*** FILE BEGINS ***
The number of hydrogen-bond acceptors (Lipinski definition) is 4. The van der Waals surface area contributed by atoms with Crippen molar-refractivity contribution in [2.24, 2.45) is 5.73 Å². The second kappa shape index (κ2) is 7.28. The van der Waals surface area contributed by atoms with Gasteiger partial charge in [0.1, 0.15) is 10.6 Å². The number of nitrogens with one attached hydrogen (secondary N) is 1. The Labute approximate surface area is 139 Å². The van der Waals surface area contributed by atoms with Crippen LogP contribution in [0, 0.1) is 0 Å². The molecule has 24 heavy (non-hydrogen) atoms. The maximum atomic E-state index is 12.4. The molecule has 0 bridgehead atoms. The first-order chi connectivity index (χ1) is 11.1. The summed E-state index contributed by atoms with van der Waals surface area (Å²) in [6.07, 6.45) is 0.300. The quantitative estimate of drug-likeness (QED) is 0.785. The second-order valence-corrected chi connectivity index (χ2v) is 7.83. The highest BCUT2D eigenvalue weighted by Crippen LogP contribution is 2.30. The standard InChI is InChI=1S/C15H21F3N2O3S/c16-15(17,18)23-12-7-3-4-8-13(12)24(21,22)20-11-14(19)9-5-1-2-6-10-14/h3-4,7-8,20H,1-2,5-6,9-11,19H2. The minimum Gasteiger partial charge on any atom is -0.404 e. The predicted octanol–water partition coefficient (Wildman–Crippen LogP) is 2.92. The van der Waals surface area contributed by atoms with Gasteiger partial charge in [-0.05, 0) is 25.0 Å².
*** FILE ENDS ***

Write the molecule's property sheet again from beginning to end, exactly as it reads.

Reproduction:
The number of hydrogen-bond acceptors (Lipinski definition) is 4. The van der Waals surface area contributed by atoms with Crippen molar-refractivity contribution in [2.24, 2.45) is 5.73 Å². The second kappa shape index (κ2) is 7.28. The van der Waals surface area contributed by atoms with Gasteiger partial charge in [0.1, 0.15) is 10.6 Å². The number of nitrogens with one attached hydrogen (secondary N) is 1. The Labute approximate surface area is 139 Å². The van der Waals surface area contributed by atoms with Crippen LogP contribution in [0, 0.1) is 0 Å². The molecule has 24 heavy (non-hydrogen) atoms. The maximum atomic E-state index is 12.4. The molecule has 0 bridgehead atoms. The first-order chi connectivity index (χ1) is 11.1. The summed E-state index contributed by atoms with van der Waals surface area (Å²) in [6.07, 6.45) is 0.300. The quantitative estimate of drug-likeness (QED) is 0.785. The second-order valence-corrected chi connectivity index (χ2v) is 7.83. The highest BCUT2D eigenvalue weighted by Crippen LogP contribution is 2.30. The standard InChI is InChI=1S/C15H21F3N2O3S/c16-15(17,18)23-12-7-3-4-8-13(12)24(21,22)20-11-14(19)9-5-1-2-6-10-14/h3-4,7-8,20H,1-2,5-6,9-11,19H2. The minimum Gasteiger partial charge on any atom is -0.404 e. The predicted octanol–water partition coefficient (Wildman–Crippen LogP) is 2.92. The van der Waals surface area contributed by atoms with Gasteiger partial charge in [-0.05, 0) is 25.0 Å².